DSCF54955x7 text2thDSCF54955x7 text3thDSCF54955x7 text4thDSCF54955x7 text5thDSCF54955x7 textth

Now all I have to decide is which one I like best. Well .... and I have to decide if I want a completely different online store for my textured stuff, or if I should just mix it in with my regular (untextured) stuff.

[UPDATE: Lori asked me about textures that I used. Photos used for textures are usually fairly plain random backgrounds such as stained or peeling walls, crumpled paper etc. It's the difference in the texture of the photograph that is used to change the other photo. The texture is added as a new layer, and then the opacity is lowered so that you can see right through the texture to the photograph below. Some of the color as well as the pattern of the texture will be given to the original photograph.

texture sample 1This texture features in the photos labelled One and Two in the attachments below. These two photographs have a slightly different opacity to the layer, and in one of them I took the yellow out of the photograph a bit as I didn't like the tint on the photo.

texture sample 2 This texture was on photo Three. Not that you could tell it by the time I'd finished messing with changing the color and part of the texture I was using you wouldn't know it was the same photograph.

texture sample 3 This is the texture from photo Four. I don't like how much it washed out the photograph. If I was going to use this texture again, I would probably change the color of it, make it a warmer color.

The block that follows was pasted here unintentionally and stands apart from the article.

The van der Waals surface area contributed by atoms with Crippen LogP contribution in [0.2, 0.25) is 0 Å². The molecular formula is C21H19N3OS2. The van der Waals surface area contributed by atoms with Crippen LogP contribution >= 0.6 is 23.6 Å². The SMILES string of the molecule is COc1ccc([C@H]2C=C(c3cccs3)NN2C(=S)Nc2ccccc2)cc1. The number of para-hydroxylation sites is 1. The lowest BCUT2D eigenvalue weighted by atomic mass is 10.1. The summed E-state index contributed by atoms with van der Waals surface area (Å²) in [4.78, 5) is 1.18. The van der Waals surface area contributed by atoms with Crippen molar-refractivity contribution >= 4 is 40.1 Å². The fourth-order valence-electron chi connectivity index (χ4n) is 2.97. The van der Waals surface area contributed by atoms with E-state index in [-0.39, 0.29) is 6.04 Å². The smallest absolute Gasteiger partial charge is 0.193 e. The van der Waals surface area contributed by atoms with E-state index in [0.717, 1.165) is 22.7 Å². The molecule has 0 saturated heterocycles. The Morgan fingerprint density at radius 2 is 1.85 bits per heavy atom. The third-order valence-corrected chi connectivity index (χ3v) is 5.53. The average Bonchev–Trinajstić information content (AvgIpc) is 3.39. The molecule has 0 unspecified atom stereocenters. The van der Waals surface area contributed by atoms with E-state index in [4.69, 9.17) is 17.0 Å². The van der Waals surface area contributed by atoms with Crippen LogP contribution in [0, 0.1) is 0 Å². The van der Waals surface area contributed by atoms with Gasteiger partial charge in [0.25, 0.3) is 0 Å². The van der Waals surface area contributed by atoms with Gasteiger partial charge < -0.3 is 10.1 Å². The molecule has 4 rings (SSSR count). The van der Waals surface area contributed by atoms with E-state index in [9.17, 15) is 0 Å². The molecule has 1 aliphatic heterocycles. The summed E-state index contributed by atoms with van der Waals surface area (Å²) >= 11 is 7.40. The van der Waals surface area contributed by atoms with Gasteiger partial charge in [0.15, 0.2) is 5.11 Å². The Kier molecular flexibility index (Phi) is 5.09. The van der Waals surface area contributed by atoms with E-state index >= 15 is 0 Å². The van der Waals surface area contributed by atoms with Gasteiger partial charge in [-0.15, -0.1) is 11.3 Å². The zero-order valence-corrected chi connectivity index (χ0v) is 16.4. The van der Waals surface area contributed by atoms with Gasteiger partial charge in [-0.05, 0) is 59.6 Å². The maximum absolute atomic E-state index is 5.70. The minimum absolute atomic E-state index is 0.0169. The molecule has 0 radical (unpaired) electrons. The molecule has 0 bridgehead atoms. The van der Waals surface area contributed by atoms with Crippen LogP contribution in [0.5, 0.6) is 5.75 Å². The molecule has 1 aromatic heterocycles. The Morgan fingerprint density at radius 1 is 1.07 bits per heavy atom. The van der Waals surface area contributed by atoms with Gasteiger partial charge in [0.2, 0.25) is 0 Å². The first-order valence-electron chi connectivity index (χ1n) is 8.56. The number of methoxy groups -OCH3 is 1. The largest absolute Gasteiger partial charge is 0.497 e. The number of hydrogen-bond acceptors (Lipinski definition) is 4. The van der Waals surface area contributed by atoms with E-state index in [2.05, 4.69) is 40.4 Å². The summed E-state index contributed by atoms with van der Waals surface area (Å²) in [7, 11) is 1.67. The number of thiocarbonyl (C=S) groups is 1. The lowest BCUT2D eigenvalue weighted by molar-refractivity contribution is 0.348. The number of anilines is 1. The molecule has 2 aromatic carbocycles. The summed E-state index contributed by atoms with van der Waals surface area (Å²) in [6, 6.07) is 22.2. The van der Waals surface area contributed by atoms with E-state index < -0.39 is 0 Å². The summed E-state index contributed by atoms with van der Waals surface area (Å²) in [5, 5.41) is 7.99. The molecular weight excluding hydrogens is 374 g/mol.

texture sample 4 This was definitely my favorite of the four textures I used. It features in Five. I love the way the brush strokes and the olive color of this one show through. ]
Blog Entry CommentsComments: 15 (Last: Lori · 10/10/10 2:25 PM)


This is part one of a three part series on manual camera use. The other two parts are: Cameras and Light, and The Side Effects.

overunderexposedExposure is concerned with the amount of light allowed to fall on a digital camera sensor.

The light has to pass through three parts of the camera to be recorded. Each part helps to control the light to make sure the right amount of light gets in so that the photograph has the right amount of light in every area (“correctly” exposed). If too much light is let in, the lighter areas of the photo will be overexposed. If not enough light is let in - the darker areas of the photo will be underexposed.

You can see from the photos to the right that when a photo is under or over-exposed, a lot of detail is lost in the too-light or too-dark areas:

These are just some flowers on my back lawn. Obviously the images are fairly extreme examples of over- and under-exposure.